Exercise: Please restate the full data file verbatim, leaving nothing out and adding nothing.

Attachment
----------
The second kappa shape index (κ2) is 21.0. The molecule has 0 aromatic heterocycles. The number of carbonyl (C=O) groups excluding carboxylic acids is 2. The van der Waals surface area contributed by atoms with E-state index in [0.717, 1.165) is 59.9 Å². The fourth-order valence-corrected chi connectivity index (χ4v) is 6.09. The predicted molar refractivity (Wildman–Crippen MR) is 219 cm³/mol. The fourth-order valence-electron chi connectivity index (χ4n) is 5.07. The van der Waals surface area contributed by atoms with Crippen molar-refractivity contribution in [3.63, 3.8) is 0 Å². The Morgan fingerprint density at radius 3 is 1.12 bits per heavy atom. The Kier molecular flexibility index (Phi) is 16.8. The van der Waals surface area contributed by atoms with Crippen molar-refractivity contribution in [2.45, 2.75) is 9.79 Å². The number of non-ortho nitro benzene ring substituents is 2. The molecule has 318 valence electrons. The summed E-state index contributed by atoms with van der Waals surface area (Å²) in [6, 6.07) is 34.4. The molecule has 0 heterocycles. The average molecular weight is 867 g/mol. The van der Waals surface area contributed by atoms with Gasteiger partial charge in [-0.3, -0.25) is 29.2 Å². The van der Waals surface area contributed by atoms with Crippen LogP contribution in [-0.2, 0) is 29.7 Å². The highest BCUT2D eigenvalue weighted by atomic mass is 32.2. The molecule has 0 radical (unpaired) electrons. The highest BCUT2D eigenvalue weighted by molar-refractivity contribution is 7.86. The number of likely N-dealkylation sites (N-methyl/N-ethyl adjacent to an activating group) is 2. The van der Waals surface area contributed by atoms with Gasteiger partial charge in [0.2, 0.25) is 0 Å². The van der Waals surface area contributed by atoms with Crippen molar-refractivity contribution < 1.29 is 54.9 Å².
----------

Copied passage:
The second kappa shape index (κ2) is 21.0. The molecule has 0 aromatic heterocycles. The number of carbonyl (C=O) groups excluding carboxylic acids is 2. The van der Waals surface area contributed by atoms with E-state index in [0.717, 1.165) is 59.9 Å². The fourth-order valence-corrected chi connectivity index (χ4v) is 6.09. The predicted molar refractivity (Wildman–Crippen MR) is 219 cm³/mol. The fourth-order valence-electron chi connectivity index (χ4n) is 5.07. The van der Waals surface area contributed by atoms with Crippen molar-refractivity contribution in [3.63, 3.8) is 0 Å². The Morgan fingerprint density at radius 3 is 1.12 bits per heavy atom. The Kier molecular flexibility index (Phi) is 16.8. The van der Waals surface area contributed by atoms with Crippen molar-refractivity contribution in [2.45, 2.75) is 9.79 Å². The number of non-ortho nitro benzene ring substituents is 2. The molecule has 318 valence electrons. The summed E-state index contributed by atoms with van der Waals surface area (Å²) in [6, 6.07) is 34.4. The molecule has 0 heterocycles. The average molecular weight is 867 g/mol. The van der Waals surface area contributed by atoms with Gasteiger partial charge in [-0.3, -0.25) is 29.2 Å². The van der Waals surface area contributed by atoms with Crippen LogP contribution in [-0.2, 0) is 29.7 Å². The highest BCUT2D eigenvalue weighted by atomic mass is 32.2. The molecule has 0 radical (unpaired) electrons. The highest BCUT2D eigenvalue weighted by molar-refractivity contribution is 7.86. The number of likely N-dealkylation sites (N-methyl/N-ethyl adjacent to an activating group) is 2. The van der Waals surface area contributed by atoms with Gasteiger partial charge in [0.2, 0.25) is 0 Å². The van der Waals surface area contributed by atoms with Crippen molar-refractivity contribution < 1.29 is 54.9 Å².